"We hold that Roe and Casey must be overruled," Justice Alito writes in an initial majority draft circulated inside the court.
Alito’s draft opinion ventures even further into this racially sensitive territory by observing in a footnote that some early proponents of abortion rights also had unsavory views in favor of eugenics.
“Some such supporters have been motivated by a desire to suppress the size of the African American population,” Alito writes. “It is beyond dispute that Roe has had that demographic effect. A highly disproportionate percentage of aborted fetuses are black.”
Alito writes that by raising the point he isn’t casting aspersions on anyone. “For our part, we do not question the motives of either those who have supported and those who have opposed laws restricting abortion,” he writes.
Alito also addresses concern about the impact the decision could have on public discourse. “We cannot allow our decisions to be affected by any extraneous influences such as concern about the public’s reaction to our work,” Alito writes. “We do not pretend to know how our political system or society will respond to today’s decision overruling Roe and Casey. And even if we could foresee what will happen, we would have no authority to let that knowledge influence our decision.”
In the main opinion in the 1992 Casey decision, Justices Sandra Day O’Connor, Anthony Kennedy and Davis Souter warned that the court would pay a “terrible price” for overruling Roe, despite criticism of the decision from some in the public and the legal community.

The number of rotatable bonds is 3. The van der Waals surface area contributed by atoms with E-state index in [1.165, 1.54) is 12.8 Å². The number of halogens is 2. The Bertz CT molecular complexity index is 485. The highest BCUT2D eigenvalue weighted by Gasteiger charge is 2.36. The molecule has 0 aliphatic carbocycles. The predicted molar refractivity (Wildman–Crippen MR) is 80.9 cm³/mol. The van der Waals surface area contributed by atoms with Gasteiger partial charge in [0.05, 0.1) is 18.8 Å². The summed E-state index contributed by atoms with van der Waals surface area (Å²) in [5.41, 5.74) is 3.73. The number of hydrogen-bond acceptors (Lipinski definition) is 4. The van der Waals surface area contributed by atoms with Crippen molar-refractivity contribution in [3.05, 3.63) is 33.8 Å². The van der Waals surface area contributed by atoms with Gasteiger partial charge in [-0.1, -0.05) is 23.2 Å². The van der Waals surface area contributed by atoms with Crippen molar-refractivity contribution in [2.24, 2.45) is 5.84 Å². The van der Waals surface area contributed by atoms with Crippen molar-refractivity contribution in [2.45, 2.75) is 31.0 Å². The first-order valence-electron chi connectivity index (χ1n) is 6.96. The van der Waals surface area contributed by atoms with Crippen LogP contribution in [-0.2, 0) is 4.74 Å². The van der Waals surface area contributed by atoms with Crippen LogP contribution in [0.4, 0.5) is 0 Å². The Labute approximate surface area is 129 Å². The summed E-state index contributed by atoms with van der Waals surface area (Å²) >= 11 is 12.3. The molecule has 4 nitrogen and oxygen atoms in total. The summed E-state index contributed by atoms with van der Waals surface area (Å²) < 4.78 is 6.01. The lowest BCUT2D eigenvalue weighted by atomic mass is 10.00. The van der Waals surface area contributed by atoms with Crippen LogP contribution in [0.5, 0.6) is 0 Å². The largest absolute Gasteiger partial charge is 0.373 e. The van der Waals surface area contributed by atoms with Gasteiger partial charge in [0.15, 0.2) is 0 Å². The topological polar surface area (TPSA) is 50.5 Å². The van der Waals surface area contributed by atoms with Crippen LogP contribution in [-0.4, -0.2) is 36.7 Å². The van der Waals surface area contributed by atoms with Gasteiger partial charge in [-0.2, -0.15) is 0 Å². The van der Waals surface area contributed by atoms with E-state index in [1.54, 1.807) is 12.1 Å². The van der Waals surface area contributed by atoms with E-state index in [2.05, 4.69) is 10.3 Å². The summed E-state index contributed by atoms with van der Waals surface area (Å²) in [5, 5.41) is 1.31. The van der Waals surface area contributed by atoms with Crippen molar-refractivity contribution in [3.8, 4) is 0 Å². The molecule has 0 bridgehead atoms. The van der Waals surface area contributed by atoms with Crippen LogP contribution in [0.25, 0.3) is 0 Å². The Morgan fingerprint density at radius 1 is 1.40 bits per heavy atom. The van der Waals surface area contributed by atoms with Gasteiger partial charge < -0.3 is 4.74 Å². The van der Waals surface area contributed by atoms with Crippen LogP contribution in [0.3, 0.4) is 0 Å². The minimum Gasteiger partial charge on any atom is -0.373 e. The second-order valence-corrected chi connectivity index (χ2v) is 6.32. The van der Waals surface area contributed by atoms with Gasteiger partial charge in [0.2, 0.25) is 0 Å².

“While it has engendered disapproval, it has not been unworkable,” the three justices wrote then. “An entire generation has come of age free to assume Roe‘s concept of liberty in defining the capacity of women to act in society, and to make reproductive decisions; no erosion of principle going to liberty or personal autonomy has left Roe‘s central holding a doctrinal remnant.”
When Dobbs was argued in December, Roberts seemed out of sync with the other conservative justices, as he has been in a number of cases including one challenging the Affordable Care Act.
At the argument session last fall, Roberts seemed to be searching for a way to uphold Mississippi’s 15-week ban without completely abandoning the Roeframework.
“Viability, it seems to me, doesn’t have anything to do with choice. But, if it really is an issue about choice, why is 15 weeks not enough time?” Roberts asked during the arguments. “The thing that is at issue before us today is 15 weeks.”
Nods to conservative colleagues
While Alito’s draft opinion doesn’t cater much to Roberts’ views, portions of it seem intended to address the specific interests of other justices. One passage argues that social attitudes toward out-of-wedlock pregnancies “have changed drastically” since the 1970s and that increased demand for adoption makes abortion less necessary.
Those points dovetail with issues that Barrett – a Trump appointee and the court’s newest member – raised at the December arguments. She suggested laws allowing people to surrender newborn babies on a no-questions-asked basis mean carrying a pregnancy to term doesn’t oblige one to engage in child rearing.
“Why don’t the safe haven laws take care of that problem?” asked Barrett, who adopted two of her seven children.”